A continuation of the widely successful bullion Queen's Beast: The Lion, this gleaming proof coin is a must for any collector.
- Contains 10 oz of .999 fine Silver.
- Comes in box and includes a certificate of authenticity. Also accompanied by a booklet produced in collaboration with Clive Cheesman, Richmond Herald of the College of Arms.
- Maximum mintage of 1,250 coins.
- Obverse: Portrays the fifth effigy of Queen Elizabeth II.
- Reverse: Designed by Jody Clark, the design features a fierce lion clutching a shield.
- Guaranteed by The Royal Mint.
The beasts of heraldry are ancient symbols of power and lineage, passed down through generations and centuries. Fascinating stories can be found behind the pageantry, not least in The Queen’s Beasts. Ten creatures stood guard at the coronation of Her Majesty The Queen at Westminster Abbey in 1953. Hundreds of years of British history were represented by the mythical beasts – the griffin, falcon, bull, yale, greyhound, dragon, unicorn, horse and two lions – all carved in her honor.
This majestic coin is a must-have for any collection! Add this 2017 Great Britain Proof 10 oz Silver Queen's Beast Lion to your cart today!
Jody has given The Queen’s Beasts Collection a fierce and fantastical start with the lion of England, inspired by both heraldry and the true nature of the beast in the wild.
The minting of coins began in England around the end of the second century B.C. Around A.D. 650, coins were made by craftsmen called “moneyers” in London. In 886, during the reign of Alfred the Great, the London Mint was designated to be a single institution, though there were many other mints in operation around this time. In 1279 the London Mint was moved to the Tower of London where it remained for the next 500 years. Famed physicist Sir Isaac Newton was the Warden of the Mint in 1696 and as such was responsible for investigating cases of counterfeiting. Three years later he was made Master of the Mint, until his death in 1727, and was responsible for moving England from the Silver standard to the Gold standard in 1717.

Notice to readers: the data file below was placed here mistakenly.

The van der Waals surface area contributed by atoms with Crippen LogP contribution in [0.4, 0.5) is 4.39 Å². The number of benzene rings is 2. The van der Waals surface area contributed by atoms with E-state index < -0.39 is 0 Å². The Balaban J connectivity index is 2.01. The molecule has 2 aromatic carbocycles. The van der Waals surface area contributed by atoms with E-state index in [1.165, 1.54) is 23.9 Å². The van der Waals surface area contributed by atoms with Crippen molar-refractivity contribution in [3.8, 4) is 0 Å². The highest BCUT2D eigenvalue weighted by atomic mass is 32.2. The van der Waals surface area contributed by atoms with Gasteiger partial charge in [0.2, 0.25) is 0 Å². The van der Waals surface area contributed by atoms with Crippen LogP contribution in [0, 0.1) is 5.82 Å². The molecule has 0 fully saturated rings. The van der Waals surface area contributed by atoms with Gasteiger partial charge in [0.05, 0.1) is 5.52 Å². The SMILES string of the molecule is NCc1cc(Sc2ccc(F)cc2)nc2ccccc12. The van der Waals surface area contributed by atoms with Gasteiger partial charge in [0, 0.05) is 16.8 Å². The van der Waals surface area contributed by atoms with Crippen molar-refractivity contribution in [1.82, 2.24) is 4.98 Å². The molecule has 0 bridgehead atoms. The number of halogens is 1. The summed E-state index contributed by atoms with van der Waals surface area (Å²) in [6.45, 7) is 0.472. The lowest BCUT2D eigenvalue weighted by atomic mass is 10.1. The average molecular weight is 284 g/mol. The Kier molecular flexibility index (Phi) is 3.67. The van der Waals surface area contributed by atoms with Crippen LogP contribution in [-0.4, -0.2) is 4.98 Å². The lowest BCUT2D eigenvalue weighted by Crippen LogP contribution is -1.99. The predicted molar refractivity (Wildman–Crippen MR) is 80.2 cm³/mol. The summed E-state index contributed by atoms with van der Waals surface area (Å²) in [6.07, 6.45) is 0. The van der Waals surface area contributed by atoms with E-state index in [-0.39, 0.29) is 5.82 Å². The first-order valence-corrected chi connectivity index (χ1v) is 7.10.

The Royal Mint had outgrown its home in the Tower of London so during the 18th century the rickety wooden shacks the mint occupied were rebuilt to accommodate mechanized and rolling mills and coining presses and provide more space. Soon, however, the mint outgrew this new location and in 1809, the mint moved from the Tower of London to an adjacent site in East Smithfield called Tower Hill. By 1899, the Royal Mint was striking 100 million coins a year.
In 1967 it was announced that mint would move from its location at Tower Hill to Llantrisant, Wales, following Parliament’s decision to decimalize currency and in 1968 the first coins were officially struck by Her Majesty Queen Elizabeth II at the new location in Wales. In 1986, the Royal Mint celebrated 11 centuries of continuous minting. In 2009, the Royal Mint was vested into a government-owned company to provide greater operating and commercial freedom.
One unique aspect of the Royal Mint is a procedure known as the Trial of the Pyx, dates back to 1282 and ensures newly-minted coins meet required government standards. The trials have been held once a each year since their inception and have changed very little over time. These trials are presided over by a judge with a jury of expert assayers and were held at the Palace of Westminster before they were moved to the modern-day site at the Hall of the Worshipful Company of Goldsmiths. The ceremony was so named after the boxwood chest in which coins were placed for presentation to the jury.